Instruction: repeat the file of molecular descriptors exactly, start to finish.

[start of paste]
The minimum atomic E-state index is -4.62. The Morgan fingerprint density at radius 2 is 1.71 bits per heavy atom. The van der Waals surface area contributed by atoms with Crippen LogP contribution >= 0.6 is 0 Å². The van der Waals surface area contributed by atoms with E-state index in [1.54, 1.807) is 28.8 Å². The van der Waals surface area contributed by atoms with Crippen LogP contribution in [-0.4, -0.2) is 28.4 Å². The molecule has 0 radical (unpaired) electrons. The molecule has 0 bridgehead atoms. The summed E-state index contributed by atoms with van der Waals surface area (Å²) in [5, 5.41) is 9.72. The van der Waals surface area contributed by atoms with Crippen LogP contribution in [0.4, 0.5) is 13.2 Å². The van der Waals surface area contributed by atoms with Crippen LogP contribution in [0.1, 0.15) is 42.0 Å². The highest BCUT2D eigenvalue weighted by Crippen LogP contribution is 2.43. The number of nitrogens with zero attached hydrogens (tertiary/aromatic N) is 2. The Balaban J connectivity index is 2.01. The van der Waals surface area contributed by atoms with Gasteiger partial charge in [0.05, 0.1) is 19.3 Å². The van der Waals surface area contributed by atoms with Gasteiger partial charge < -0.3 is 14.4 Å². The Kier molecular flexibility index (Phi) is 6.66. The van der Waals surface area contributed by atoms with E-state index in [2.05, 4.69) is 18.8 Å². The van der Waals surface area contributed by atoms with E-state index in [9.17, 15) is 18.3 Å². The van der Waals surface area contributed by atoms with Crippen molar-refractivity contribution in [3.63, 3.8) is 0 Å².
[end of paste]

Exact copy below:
The minimum atomic E-state index is -4.62. The Morgan fingerprint density at radius 2 is 1.71 bits per heavy atom. The van der Waals surface area contributed by atoms with Crippen LogP contribution >= 0.6 is 0 Å². The van der Waals surface area contributed by atoms with E-state index in [1.54, 1.807) is 28.8 Å². The van der Waals surface area contributed by atoms with Crippen LogP contribution in [-0.4, -0.2) is 28.4 Å². The molecule has 0 radical (unpaired) electrons. The molecule has 0 bridgehead atoms. The summed E-state index contributed by atoms with van der Waals surface area (Å²) in [5, 5.41) is 9.72. The van der Waals surface area contributed by atoms with Crippen LogP contribution in [0.4, 0.5) is 13.2 Å². The van der Waals surface area contributed by atoms with Crippen LogP contribution in [0.1, 0.15) is 42.0 Å². The highest BCUT2D eigenvalue weighted by Crippen LogP contribution is 2.43. The number of nitrogens with zero attached hydrogens (tertiary/aromatic N) is 2. The Balaban J connectivity index is 2.01. The van der Waals surface area contributed by atoms with Gasteiger partial charge in [0.05, 0.1) is 19.3 Å². The van der Waals surface area contributed by atoms with Gasteiger partial charge < -0.3 is 14.4 Å². The Kier molecular flexibility index (Phi) is 6.66. The van der Waals surface area contributed by atoms with E-state index in [2.05, 4.69) is 18.8 Å². The van der Waals surface area contributed by atoms with E-state index in [9.17, 15) is 18.3 Å². The van der Waals surface area contributed by atoms with Crippen molar-refractivity contribution in [3.63, 3.8) is 0 Å².